It was nine years ago-on Friday,July 23-when the frustration and rage of many poor and oppressed people in the city came to its destructive head in the riots of 1967.The Rebellion shook the area, and, in many ways, it is still shaking as a result of what happed in the streets that summer.
After the smoke had cleared, people in local government started talking seriously about how to create a more peaceful, humane atmosphere in Detroit-and the riverfront Ethnic Festival program was one positive result of those discussions.
The idea behind the Ethnic Festivals was to give each of Detroit's ethnic communities a chance to display the artifacts and traditions of their particular culture, in the hopes that other citizens would attend and begin to understand where that community was coming from.
To a large degree the Ethnic Festivals have been quite successful, and quite popular. Consistently the most popular is the Afro-American Festival, which can be counted on to provide an abundance of soul food, Afro art and jewelry, and some of the best blues, jazz, and soul that the city has to offer. This year's Afro-American Festival (July 16-18) is concurrent with the opening of Homecoming 1976.
Since 1972 the Afro-American Festivals have been produced by the Metro-Arts Complex, under the direction of Amelita Bridges. Ms. Bridges founded Metro-Arts in 1970 to provide instruction in music, dance, drama, and other arts to people of the Model Cities areas. The music department was headed by Harold McKinney, and many of the artists featured throughout Homecoming '76 also contributed to the effort, including trumpeter Marcus Belgrave, saxophonist Sam Sanders, and reedman Wendell Harrison. Belgrave's Jazz Development Workshop is one outgrowth of the Metro-Arts educational program.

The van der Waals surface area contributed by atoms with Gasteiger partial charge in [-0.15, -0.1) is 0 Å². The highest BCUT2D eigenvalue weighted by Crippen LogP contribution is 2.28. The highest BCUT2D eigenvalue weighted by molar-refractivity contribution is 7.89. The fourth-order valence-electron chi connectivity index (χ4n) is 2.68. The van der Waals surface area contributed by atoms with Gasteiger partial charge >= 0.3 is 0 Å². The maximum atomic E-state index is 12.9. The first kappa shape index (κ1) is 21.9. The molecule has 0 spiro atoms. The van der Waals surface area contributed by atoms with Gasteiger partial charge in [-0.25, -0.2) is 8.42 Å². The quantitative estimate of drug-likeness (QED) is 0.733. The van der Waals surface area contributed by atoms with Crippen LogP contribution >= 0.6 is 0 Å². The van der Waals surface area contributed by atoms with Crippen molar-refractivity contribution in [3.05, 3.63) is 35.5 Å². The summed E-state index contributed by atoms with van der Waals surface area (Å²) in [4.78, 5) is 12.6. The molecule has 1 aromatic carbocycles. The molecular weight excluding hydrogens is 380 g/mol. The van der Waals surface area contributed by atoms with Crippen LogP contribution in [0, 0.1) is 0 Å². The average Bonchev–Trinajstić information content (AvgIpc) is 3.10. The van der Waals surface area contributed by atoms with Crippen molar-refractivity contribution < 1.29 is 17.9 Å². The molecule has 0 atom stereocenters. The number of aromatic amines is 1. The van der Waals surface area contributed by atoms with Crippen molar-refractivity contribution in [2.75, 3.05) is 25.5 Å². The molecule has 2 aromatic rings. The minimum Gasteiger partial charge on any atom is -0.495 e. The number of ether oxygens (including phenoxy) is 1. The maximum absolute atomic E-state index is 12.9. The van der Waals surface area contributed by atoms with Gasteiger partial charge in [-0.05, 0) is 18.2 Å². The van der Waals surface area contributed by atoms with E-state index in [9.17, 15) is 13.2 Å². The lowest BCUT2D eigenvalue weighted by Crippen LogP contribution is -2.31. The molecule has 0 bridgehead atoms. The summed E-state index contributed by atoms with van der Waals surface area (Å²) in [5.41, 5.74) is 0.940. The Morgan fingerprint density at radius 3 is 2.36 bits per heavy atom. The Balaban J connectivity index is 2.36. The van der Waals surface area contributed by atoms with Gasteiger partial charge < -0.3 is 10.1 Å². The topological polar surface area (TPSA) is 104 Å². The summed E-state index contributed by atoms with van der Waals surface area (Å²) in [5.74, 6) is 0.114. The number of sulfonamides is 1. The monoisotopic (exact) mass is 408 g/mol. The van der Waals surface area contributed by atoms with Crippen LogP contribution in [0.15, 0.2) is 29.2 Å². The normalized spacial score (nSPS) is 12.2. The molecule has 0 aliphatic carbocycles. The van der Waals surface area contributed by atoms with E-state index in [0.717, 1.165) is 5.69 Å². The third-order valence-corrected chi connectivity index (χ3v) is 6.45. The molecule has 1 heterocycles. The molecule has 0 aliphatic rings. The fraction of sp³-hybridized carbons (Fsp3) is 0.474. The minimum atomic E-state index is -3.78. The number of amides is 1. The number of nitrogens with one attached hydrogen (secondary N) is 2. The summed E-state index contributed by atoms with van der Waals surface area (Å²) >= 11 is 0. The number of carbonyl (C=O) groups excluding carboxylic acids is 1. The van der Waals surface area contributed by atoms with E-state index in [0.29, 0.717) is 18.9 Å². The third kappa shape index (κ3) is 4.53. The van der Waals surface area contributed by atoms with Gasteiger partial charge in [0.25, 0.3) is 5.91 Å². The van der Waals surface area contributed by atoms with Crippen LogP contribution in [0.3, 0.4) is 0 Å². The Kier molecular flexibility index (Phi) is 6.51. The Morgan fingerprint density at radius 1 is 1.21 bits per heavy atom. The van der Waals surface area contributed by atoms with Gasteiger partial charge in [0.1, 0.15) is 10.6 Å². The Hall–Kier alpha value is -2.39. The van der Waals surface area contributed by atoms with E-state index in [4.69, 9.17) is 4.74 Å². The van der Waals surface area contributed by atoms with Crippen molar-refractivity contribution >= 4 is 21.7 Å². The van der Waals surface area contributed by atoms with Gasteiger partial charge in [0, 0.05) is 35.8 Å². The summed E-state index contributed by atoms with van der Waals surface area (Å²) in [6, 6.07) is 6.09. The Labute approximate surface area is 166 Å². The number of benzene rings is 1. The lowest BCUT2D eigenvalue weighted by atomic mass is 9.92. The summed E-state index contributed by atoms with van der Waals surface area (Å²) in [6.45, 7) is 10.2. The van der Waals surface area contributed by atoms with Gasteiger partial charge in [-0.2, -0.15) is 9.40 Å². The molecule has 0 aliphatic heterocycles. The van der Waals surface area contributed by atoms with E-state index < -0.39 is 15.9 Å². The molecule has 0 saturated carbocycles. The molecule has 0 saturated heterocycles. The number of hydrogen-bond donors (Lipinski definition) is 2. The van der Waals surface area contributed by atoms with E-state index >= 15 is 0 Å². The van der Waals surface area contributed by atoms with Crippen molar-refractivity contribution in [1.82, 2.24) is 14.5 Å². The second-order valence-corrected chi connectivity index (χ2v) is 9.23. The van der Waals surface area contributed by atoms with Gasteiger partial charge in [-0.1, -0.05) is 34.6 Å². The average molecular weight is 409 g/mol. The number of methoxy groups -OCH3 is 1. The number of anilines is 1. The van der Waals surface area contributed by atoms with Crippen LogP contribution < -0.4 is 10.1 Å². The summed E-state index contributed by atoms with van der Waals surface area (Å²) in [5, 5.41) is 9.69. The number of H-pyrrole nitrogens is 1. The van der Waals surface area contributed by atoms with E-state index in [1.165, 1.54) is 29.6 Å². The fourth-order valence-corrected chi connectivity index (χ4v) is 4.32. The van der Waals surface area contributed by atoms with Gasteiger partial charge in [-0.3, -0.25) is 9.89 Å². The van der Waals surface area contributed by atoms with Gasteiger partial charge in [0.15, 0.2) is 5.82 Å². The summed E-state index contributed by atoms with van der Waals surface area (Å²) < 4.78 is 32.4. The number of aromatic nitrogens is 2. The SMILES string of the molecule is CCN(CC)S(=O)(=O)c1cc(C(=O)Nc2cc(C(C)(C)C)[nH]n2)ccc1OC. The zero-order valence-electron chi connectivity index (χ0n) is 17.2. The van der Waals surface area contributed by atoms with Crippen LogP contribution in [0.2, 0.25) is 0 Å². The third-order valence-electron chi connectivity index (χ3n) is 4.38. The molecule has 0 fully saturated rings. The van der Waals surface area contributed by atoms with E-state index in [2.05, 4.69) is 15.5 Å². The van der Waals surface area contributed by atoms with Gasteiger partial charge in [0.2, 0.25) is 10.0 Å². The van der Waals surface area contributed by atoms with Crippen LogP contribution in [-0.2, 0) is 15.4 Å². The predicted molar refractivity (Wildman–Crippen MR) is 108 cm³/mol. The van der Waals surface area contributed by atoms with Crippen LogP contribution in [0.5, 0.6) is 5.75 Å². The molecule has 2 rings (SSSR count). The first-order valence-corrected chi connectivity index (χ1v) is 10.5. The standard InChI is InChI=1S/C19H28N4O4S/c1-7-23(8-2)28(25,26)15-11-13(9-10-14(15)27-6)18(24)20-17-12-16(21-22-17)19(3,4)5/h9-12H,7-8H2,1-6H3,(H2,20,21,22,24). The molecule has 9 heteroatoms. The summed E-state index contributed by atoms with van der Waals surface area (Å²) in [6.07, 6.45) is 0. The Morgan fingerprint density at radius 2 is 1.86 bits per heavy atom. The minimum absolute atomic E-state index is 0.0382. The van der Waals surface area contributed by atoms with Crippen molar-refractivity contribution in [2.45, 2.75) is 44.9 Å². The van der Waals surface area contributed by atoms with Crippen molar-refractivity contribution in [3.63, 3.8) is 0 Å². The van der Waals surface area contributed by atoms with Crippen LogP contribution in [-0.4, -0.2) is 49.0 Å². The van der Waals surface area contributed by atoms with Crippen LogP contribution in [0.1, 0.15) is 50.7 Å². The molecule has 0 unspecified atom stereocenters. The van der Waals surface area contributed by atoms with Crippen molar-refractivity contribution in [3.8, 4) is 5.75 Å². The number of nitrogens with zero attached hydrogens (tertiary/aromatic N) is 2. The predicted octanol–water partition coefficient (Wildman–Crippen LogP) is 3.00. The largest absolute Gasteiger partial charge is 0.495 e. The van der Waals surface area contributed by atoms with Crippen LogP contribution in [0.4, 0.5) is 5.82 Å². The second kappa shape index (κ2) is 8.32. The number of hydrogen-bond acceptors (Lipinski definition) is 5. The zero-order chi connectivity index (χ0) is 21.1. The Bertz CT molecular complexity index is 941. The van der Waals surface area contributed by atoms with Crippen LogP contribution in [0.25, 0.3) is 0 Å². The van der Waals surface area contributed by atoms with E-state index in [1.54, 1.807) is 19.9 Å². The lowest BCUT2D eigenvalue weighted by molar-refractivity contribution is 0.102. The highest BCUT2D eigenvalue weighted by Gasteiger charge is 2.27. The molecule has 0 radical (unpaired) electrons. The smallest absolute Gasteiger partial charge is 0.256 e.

The idea of providing top-flight Afro-American music at the festival became a full-fledged reality last year, when the Allied Artists Association of America (AAAA) volunteered to produce and coordinate all entertainment programming at the event. Ken Cox, Edwenna Edwards, Charles Moore, John Sinclair, and Ron English put together the music and staging, white Bud Spangier and WDET radio handled broadcast and recording of the shows, which was made possible through a grant from The Michigan Council for the Arts. Three solid days of black-oriented music brought the 1975 Afro-American Festival a much-needed dimension and established a new musical direction for Detroit.
Carrying on that tradition in 1976 is Tribe, Inc., which is coordinating the free entertainment for this year's Afro-Am event. Wendell Harrison and the Tribe staff have put together another well-rounded show featuring some of the area's best and freshest talent.
In 1977 we can look forward to the Ethnic Festivals moving from this current temporary site to a new, permanent location at the Civic Center Plaza currently under construction between Cobo Hall and The Renaissance Center. Besides finding everyday use as a comfortable, convenient riverside park for people who are downtown, the Plaza is specifically designed for the Ethnic Festival series, with an ampitheatre for musical presentations and plenty of room for the usual array of festival booths and displays.
SCHEDULE OF ENTERTAINMENT FOR THE AFRO-AMERICAN FESTIVAL
Opening Ceremonies, 6:00 p.m.
Jazz Development Workshop- Under the Direction of Marcus Belgrave, 7:00-8:00 p.m.
Touch of Class Models Inc.- Featuring Ms. Charlene Newkirt and Ms. Carol Combs-Tahitian dancers, 8:30-9:30 p.m. Hollywood Swingers-AII Male Dancers, 9:30-9:45 p.m.
Other Brothers Revue- Featuring Pamela Valencia, under the Direction of Dr. Beans Bowles, 10-1 1 :00 p.m.
Tribe-Featuring Spanky Wilson, Under Direction of Wendell Harrison, 2-3:00 p.m.
Little Bit Variety of Soul Revue-Mirrion Woods, 3:15- 4:00 p.m.
Hasting Street Jazz Band, 4:30-5:30 p.m.
Betty Lavette and the 7-Below Zero-Under the Direction of Rudy Robinson, 6-7:00 p.m.
New Essence Inc., 7:15-8:00 p.m.
New Orleans Chapter of the Academy of Black Arts- Under the Direction of Willie Metcalf, 8:30-9:30 p.m.
The Mighty Zodiacs Band, 9:40-10:10 p.m.
Fuel Injection Band, 1 0:20-,1 1 :00 p.m.
Kim Weston Day
All Day Blues Festival